# Why are separable spaces called "separable"?

1. Feb 20, 2015

### pellman

What is getting separated from what? I presume there is some historical founding case that involved separating something. Like how the original vector spaces were mental arrows in R^3.

2. Feb 21, 2015

### Svein

Definition: A metric space X is called separable if it has a subset D which has a countable number of points and which is dense in X, that is, for which the closure of D in X is equal to X.

3. Feb 21, 2015

### pellman

Thanks, Svein. I know the definition. But what is the significance of the label "separable"? For example, once you see that compactness is a generalization of closed and bounded, you understand why they chose the term "compact". But why "separable"? What is the fundamental metaphor at work here? I feel that if I can understand that, I will understand the concept much better than simply being able to repeat the strict definition.

4. Feb 21, 2015

### Svein

For example: ℚ is dense in ℝ. This is important for some proofs.

5. Feb 21, 2015

### micromass

So the idea is to approximate certain elements by other certain elements. Separable means that any element of the set can be approximated by a limited number of elements.
For example, with $\mathbb{R}$, we can approximate an arbitrary element (for example $e$) by their decimal representation. So we can approximate $e$ better and better by
$$2. ~2.7, ~ 2.71, ~ 2.718, ......$$
We can do exactly the same with any real number. We can do this in two dimensions too. For example, the couple $(e,\pi)$ can be approximated by
$$(2,3),~(2.7,3.1),~(2.71, 314),......$$
So separability actually is a very far-reaching generalization of the decimal representation. So basically, we have a countable number of "basis" elements, and then we succeed in approximating any element by the basis elements.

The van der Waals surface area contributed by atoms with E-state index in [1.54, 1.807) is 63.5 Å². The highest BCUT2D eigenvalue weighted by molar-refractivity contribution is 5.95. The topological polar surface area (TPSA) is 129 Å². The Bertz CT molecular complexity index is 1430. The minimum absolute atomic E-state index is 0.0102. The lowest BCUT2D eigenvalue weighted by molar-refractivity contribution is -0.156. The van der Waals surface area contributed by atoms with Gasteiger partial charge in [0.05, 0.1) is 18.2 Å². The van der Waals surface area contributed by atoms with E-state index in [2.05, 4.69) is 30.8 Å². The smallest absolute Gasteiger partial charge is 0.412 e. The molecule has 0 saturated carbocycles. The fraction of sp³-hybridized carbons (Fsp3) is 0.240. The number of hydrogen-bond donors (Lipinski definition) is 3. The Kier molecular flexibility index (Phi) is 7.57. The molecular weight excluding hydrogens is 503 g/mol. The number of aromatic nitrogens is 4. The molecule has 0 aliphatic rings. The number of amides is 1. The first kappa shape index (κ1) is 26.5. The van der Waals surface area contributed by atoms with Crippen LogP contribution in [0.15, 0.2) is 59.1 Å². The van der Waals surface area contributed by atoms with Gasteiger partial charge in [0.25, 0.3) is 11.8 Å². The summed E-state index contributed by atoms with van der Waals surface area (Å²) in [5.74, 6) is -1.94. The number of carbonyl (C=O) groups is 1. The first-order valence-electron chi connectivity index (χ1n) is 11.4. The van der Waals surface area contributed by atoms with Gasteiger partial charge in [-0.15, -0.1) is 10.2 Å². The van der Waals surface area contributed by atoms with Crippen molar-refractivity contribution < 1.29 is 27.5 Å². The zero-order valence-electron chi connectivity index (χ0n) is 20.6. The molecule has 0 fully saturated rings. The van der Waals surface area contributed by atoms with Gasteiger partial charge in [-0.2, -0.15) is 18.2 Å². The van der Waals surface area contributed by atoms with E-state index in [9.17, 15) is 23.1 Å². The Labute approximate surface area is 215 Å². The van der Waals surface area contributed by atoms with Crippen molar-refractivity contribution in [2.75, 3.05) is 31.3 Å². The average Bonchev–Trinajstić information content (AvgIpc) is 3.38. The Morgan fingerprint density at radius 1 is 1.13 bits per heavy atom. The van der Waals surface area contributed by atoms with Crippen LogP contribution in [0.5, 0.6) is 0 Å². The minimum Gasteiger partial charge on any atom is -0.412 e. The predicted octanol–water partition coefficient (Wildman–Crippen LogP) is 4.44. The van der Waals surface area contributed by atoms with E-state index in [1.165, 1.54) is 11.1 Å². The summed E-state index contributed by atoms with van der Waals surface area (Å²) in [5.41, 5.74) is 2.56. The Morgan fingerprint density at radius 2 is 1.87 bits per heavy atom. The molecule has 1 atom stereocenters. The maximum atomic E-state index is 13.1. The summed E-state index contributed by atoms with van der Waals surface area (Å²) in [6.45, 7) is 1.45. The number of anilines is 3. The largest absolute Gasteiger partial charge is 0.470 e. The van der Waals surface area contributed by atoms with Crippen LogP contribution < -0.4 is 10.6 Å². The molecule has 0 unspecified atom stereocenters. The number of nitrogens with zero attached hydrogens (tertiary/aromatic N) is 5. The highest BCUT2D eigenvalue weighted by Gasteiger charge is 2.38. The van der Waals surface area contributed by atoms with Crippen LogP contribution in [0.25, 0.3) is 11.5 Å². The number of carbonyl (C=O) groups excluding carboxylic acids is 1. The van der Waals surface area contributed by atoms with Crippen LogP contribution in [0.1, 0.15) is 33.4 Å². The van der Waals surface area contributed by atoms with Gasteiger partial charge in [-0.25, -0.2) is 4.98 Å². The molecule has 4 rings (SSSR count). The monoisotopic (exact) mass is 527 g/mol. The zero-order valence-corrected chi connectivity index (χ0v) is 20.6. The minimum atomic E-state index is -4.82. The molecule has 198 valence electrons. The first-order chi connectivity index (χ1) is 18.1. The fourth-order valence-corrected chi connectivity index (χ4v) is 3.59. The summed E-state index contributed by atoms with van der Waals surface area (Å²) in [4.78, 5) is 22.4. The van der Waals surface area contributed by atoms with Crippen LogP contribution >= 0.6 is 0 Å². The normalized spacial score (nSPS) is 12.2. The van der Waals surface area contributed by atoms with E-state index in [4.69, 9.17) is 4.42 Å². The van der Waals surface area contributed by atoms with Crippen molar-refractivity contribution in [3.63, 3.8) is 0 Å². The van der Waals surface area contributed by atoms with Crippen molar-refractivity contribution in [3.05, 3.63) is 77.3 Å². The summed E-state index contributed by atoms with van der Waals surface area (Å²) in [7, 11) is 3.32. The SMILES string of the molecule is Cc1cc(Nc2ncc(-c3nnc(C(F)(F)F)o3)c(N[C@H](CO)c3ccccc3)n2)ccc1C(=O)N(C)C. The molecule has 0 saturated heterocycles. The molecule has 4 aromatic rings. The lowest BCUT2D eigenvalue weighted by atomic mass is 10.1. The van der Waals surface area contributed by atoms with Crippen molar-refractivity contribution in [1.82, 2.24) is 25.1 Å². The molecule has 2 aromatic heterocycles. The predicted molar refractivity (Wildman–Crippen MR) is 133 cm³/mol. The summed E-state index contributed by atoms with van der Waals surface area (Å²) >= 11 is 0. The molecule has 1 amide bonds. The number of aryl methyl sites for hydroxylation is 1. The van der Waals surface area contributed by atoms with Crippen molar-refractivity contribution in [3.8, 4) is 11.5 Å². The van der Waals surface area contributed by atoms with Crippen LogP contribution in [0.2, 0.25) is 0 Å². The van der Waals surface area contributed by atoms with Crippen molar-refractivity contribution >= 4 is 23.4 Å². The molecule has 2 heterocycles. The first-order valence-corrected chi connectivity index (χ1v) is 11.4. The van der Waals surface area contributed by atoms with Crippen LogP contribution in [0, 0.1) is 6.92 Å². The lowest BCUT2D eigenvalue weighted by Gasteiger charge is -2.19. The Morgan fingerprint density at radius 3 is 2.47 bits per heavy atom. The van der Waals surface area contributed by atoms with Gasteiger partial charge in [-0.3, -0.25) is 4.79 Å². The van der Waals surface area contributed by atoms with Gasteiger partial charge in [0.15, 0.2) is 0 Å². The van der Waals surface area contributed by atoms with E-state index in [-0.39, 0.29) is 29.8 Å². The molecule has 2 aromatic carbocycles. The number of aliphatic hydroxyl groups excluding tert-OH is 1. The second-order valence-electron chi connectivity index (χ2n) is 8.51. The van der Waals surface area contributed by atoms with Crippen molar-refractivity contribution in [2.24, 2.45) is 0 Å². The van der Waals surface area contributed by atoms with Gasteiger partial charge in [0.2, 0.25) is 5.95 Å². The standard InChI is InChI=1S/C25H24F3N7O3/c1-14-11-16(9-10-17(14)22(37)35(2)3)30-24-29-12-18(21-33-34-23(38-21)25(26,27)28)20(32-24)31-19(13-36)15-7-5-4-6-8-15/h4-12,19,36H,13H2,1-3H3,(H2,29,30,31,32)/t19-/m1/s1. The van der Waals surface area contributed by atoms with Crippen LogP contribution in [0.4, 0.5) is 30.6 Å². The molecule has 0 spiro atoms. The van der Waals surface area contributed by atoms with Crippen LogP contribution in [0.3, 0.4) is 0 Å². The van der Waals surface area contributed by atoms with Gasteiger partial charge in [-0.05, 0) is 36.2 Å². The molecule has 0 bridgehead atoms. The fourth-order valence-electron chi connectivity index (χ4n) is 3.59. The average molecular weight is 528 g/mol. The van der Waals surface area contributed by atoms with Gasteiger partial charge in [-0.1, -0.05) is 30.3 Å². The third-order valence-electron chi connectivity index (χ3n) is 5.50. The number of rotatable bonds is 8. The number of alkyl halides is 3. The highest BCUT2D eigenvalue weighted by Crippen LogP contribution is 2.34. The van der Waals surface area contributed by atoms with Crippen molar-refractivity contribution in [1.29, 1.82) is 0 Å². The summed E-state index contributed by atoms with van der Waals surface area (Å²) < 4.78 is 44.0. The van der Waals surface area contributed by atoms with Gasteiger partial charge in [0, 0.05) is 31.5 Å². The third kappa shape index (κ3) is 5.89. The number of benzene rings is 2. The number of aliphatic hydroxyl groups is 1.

In the theory of Hilbert spaces, the analogy becomes even better with the existence of countably orthonormal bases. But I can only tell this if you know Hilbert spaces.

In a very general sense, you should see separable spaces and spaces which are "not too large" and where countable many terms suffice in many cases. In the same way that rational numbers can be used to describe real numbers.

It turns out that a very large portion of all spaces encountered "in nature" are separable. This is especially true in physics. This is good because it allows us to describe a physical system by countably many terms (like position, momentum, etc.) instead of dealing with uncountabilities.

6. Feb 21, 2015

### pellman

This is very helpful, micromass. Thank you.

7. Feb 21, 2015

### Staff: Mentor

8. Feb 21, 2015

### WWGD

How do you use the approximation analogy in non-metrizable separable spaces?

9. Feb 21, 2015

### micromass

With nets

10. Feb 21, 2015

### WWGD

Well sure, but I don't see how the analogy is helpful in non-metrizable cases.

11. Feb 21, 2015

### micromass

To be honest, I don't think many people care about separability in a non-metrizable (or similar) context.